- What is a class action?
- What types of cases can be brought as a class action?
- How are the lawyers compensated in a class action lawsuit?
What is a class action?
A class action is a procedural device that permits one or more persons to get together and sue for a class of persons when the issues in dispute are common to all members of the class and the persons affected are so numerous as to make it impracticable to bring them all before the court.
Class actions enable numerous persons with small stakes to litigate related claims that would be prohibitively expensive for any one or a few of them to prosecute alone, with the result, therefore, that without the device like the class action they would refrain from suit and literally make the wrongdoer the beneficiary of the very massiveness of his wrong. Class actions also provide plaintiffs with strength against the multi-million dollar defendant. The Supreme Court of the United States has recognized that a legitimate aspect of class action litigation is to provide plaintiffs with a more powerful litigation posture.
Thus, by allowing individuals to pursue redress of wrongdoing in a cost effective manner, class actions enable civil justice to be done even in cases between adversaries of otherwise unequal economic means and bargaining power.
Resolution of the class action binds all members of the class that has been certified by the court.
What types of cases can be brought as a class action?
There are a variety of claims that are typically brought as class actions including claims based on (a) violations of the federal securities laws, (b) violations of fiduciary duties (c) violations of antitrust laws, and (c) consumer fraud .
(a) Violations of the securities laws
Securities claims are often brought as class actions under the Securities Act of 1933 (the “1933 Act”) and Securities Exchange Act of 1934 (the “1934 Act”) against corporate insiders and their outside professionals. Typically, class actions are brought on behalf of purchasers of securities during a specified Class Period during which, it is alleged, misrepresentations or omissions by defendants caused the price of a security to be artificially inflated. In some of those actions, accountants may be named as defendants, along with the issuer, officers and directors, underwriters and other involved in the process of issuing securities or making statements (either in press releases or documents filed with the SEC) that affect the value of the securities in the open market. Courts have held that actions for violation of the federal securities laws are particularly well suited for class action treatment. Securities fraud actions normally involve hundreds of claimants whose individual damages are too small to justify independent litigation.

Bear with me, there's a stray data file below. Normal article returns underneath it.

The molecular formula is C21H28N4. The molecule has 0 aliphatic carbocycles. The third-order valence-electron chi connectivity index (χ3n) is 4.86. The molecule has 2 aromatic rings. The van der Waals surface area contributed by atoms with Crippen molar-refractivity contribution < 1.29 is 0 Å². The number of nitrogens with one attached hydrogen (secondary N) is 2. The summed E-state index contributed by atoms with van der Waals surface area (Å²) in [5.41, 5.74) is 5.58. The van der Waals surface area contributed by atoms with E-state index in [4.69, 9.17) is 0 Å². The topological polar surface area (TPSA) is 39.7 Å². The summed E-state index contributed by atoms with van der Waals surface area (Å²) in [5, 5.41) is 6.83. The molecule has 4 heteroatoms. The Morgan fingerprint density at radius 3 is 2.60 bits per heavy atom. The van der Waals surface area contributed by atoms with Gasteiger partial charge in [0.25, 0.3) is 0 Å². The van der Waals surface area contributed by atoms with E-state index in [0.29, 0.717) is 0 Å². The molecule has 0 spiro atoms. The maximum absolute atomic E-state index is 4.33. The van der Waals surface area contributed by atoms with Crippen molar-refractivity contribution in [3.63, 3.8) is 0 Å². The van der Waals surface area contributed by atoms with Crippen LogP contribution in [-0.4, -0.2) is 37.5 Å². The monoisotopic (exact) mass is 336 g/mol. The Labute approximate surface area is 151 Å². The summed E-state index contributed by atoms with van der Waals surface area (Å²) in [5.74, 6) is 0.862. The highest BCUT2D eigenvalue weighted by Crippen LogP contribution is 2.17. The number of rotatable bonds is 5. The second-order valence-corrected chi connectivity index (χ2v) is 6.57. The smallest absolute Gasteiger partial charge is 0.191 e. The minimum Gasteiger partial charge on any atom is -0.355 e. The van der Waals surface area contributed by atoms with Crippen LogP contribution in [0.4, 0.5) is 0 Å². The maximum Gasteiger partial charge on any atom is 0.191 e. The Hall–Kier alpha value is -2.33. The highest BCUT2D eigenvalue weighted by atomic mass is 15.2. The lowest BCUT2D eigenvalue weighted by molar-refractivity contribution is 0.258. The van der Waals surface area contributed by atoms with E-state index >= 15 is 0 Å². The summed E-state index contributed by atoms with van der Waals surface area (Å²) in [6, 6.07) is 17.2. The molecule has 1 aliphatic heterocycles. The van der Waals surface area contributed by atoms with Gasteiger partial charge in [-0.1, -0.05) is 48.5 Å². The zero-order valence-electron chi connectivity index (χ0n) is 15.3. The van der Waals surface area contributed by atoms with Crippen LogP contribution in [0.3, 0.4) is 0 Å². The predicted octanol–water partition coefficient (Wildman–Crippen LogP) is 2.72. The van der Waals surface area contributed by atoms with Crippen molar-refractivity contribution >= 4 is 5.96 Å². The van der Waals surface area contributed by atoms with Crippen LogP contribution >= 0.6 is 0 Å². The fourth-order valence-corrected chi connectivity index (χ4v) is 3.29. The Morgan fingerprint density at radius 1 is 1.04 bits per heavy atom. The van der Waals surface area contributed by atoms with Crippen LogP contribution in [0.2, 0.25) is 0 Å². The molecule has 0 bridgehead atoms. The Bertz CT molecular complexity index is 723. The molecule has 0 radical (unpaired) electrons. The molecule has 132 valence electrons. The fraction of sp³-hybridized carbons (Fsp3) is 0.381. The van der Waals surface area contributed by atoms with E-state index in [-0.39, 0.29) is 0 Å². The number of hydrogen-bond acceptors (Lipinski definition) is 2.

(b) Violations of Fiduciary Duties in Connection with Mergers and Acquisitions
Class actions can be brought to remedy conduct by officer and directors of corporations for breaching their fiduciary duties. These actions are brought under state law and include “derivative actions” where the claim is brought on behalf of the corporation. In other cases, the claim arises in the context of a merger or acquisition where shareholders are offered inadequate or unfair consideration for their shares.
(c) Violations of Antitrust Laws
Antitrust class actions are brought under federal and state antitrust statutes on behalf of consumers who have been damaged by price fixing, predatory pricing, tying or monopolistic practices of large companies.
(d) Consumer Fraud
Class actions for consumer fraud arise from the unfair business practices of companies including improper practices in advertising, marketing and sales of goods or services. Examples of consumer fraud actions include falsely advertising the capabilities and functioning of equipment, products and/or services.
How are the lawyers compensated in a class action lawsuit?
Lawyers in class actions are usually compensated on a contingent basis, which means that the attorneys only get paid out of any recovery amount they obtain. As a result, investors and consumers with small losses can easily afford to bring class actions to assert their rights.